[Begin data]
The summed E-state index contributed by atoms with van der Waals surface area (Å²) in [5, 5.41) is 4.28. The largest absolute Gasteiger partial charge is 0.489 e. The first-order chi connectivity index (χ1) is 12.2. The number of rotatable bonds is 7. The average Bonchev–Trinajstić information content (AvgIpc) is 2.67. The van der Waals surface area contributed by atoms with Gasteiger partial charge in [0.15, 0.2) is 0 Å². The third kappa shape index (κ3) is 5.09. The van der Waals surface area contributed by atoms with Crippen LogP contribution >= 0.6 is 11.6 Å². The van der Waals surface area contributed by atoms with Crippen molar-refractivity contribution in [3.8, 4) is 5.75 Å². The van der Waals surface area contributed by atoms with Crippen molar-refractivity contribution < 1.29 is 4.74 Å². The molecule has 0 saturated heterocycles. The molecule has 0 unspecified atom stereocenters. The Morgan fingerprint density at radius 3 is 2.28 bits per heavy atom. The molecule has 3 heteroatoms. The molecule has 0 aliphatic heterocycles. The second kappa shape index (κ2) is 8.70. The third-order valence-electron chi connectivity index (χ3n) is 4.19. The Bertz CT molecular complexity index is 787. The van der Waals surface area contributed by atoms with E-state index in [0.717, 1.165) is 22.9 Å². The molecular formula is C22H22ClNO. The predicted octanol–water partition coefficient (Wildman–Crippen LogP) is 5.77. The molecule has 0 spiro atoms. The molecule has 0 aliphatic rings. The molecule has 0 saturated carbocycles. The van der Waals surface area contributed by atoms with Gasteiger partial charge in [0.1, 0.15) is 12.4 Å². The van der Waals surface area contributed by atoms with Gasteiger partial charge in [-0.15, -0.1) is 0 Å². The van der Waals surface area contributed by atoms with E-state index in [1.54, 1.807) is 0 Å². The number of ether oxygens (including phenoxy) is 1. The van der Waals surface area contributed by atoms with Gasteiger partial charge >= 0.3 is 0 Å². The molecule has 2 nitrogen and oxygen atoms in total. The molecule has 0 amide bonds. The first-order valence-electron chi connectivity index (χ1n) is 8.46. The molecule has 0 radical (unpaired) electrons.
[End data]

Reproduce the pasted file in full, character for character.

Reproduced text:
The summed E-state index contributed by atoms with van der Waals surface area (Å²) in [5, 5.41) is 4.28. The largest absolute Gasteiger partial charge is 0.489 e. The first-order chi connectivity index (χ1) is 12.2. The number of rotatable bonds is 7. The average Bonchev–Trinajstić information content (AvgIpc) is 2.67. The van der Waals surface area contributed by atoms with Gasteiger partial charge in [0.15, 0.2) is 0 Å². The third kappa shape index (κ3) is 5.09. The van der Waals surface area contributed by atoms with Crippen LogP contribution >= 0.6 is 11.6 Å². The van der Waals surface area contributed by atoms with Crippen molar-refractivity contribution in [3.8, 4) is 5.75 Å². The van der Waals surface area contributed by atoms with Crippen molar-refractivity contribution < 1.29 is 4.74 Å². The molecule has 0 saturated heterocycles. The molecule has 0 unspecified atom stereocenters. The Morgan fingerprint density at radius 3 is 2.28 bits per heavy atom. The molecule has 3 heteroatoms. The molecule has 0 aliphatic heterocycles. The second kappa shape index (κ2) is 8.70. The third-order valence-electron chi connectivity index (χ3n) is 4.19. The Bertz CT molecular complexity index is 787. The van der Waals surface area contributed by atoms with E-state index in [0.717, 1.165) is 22.9 Å². The molecular formula is C22H22ClNO. The predicted octanol–water partition coefficient (Wildman–Crippen LogP) is 5.77. The molecule has 0 spiro atoms. The molecule has 0 aliphatic rings. The molecule has 0 saturated carbocycles. The van der Waals surface area contributed by atoms with Gasteiger partial charge in [0.1, 0.15) is 12.4 Å². The van der Waals surface area contributed by atoms with Gasteiger partial charge in [-0.15, -0.1) is 0 Å². The van der Waals surface area contributed by atoms with E-state index in [1.54, 1.807) is 0 Å². The number of ether oxygens (including phenoxy) is 1. The van der Waals surface area contributed by atoms with Gasteiger partial charge >= 0.3 is 0 Å². The molecule has 2 nitrogen and oxygen atoms in total. The molecule has 0 amide bonds. The first-order valence-electron chi connectivity index (χ1n) is 8.46. The molecule has 0 radical (unpaired) electrons.